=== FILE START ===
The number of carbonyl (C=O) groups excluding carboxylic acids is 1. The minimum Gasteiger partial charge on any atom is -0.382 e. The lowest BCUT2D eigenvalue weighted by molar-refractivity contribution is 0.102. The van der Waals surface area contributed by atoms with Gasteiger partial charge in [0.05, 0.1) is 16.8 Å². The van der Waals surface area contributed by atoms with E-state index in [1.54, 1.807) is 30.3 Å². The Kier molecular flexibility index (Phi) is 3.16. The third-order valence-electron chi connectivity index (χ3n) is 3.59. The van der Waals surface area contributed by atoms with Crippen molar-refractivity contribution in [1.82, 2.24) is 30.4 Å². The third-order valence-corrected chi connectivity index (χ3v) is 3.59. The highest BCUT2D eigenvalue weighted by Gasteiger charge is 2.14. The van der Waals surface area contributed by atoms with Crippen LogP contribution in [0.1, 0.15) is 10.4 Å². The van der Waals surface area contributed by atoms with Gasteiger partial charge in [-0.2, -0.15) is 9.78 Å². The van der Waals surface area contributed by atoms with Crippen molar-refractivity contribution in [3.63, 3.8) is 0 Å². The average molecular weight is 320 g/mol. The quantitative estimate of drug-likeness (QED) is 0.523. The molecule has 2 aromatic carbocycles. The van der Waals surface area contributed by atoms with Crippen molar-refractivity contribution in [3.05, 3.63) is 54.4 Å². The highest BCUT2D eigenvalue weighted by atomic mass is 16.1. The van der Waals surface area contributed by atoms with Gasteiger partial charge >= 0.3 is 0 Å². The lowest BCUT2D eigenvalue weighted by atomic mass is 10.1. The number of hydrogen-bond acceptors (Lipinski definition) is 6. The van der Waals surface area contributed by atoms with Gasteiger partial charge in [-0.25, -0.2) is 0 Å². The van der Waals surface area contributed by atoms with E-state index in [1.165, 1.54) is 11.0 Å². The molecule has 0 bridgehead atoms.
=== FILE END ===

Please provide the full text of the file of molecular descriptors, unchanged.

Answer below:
The number of carbonyl (C=O) groups excluding carboxylic acids is 1. The minimum Gasteiger partial charge on any atom is -0.382 e. The lowest BCUT2D eigenvalue weighted by molar-refractivity contribution is 0.102. The van der Waals surface area contributed by atoms with Gasteiger partial charge in [0.05, 0.1) is 16.8 Å². The van der Waals surface area contributed by atoms with E-state index in [1.54, 1.807) is 30.3 Å². The Kier molecular flexibility index (Phi) is 3.16. The third-order valence-electron chi connectivity index (χ3n) is 3.59. The van der Waals surface area contributed by atoms with Crippen molar-refractivity contribution in [1.82, 2.24) is 30.4 Å². The third-order valence-corrected chi connectivity index (χ3v) is 3.59. The highest BCUT2D eigenvalue weighted by Gasteiger charge is 2.14. The van der Waals surface area contributed by atoms with Crippen LogP contribution in [0.1, 0.15) is 10.4 Å². The van der Waals surface area contributed by atoms with Gasteiger partial charge in [-0.2, -0.15) is 9.78 Å². The van der Waals surface area contributed by atoms with Crippen molar-refractivity contribution in [3.63, 3.8) is 0 Å². The average molecular weight is 320 g/mol. The quantitative estimate of drug-likeness (QED) is 0.523. The molecule has 2 aromatic carbocycles. The van der Waals surface area contributed by atoms with Crippen molar-refractivity contribution in [3.05, 3.63) is 54.4 Å². The highest BCUT2D eigenvalue weighted by atomic mass is 16.1. The van der Waals surface area contributed by atoms with Gasteiger partial charge >= 0.3 is 0 Å². The lowest BCUT2D eigenvalue weighted by atomic mass is 10.1. The number of hydrogen-bond acceptors (Lipinski definition) is 6. The van der Waals surface area contributed by atoms with Gasteiger partial charge in [-0.25, -0.2) is 0 Å². The van der Waals surface area contributed by atoms with E-state index in [1.165, 1.54) is 11.0 Å². The molecule has 0 bridgehead atoms.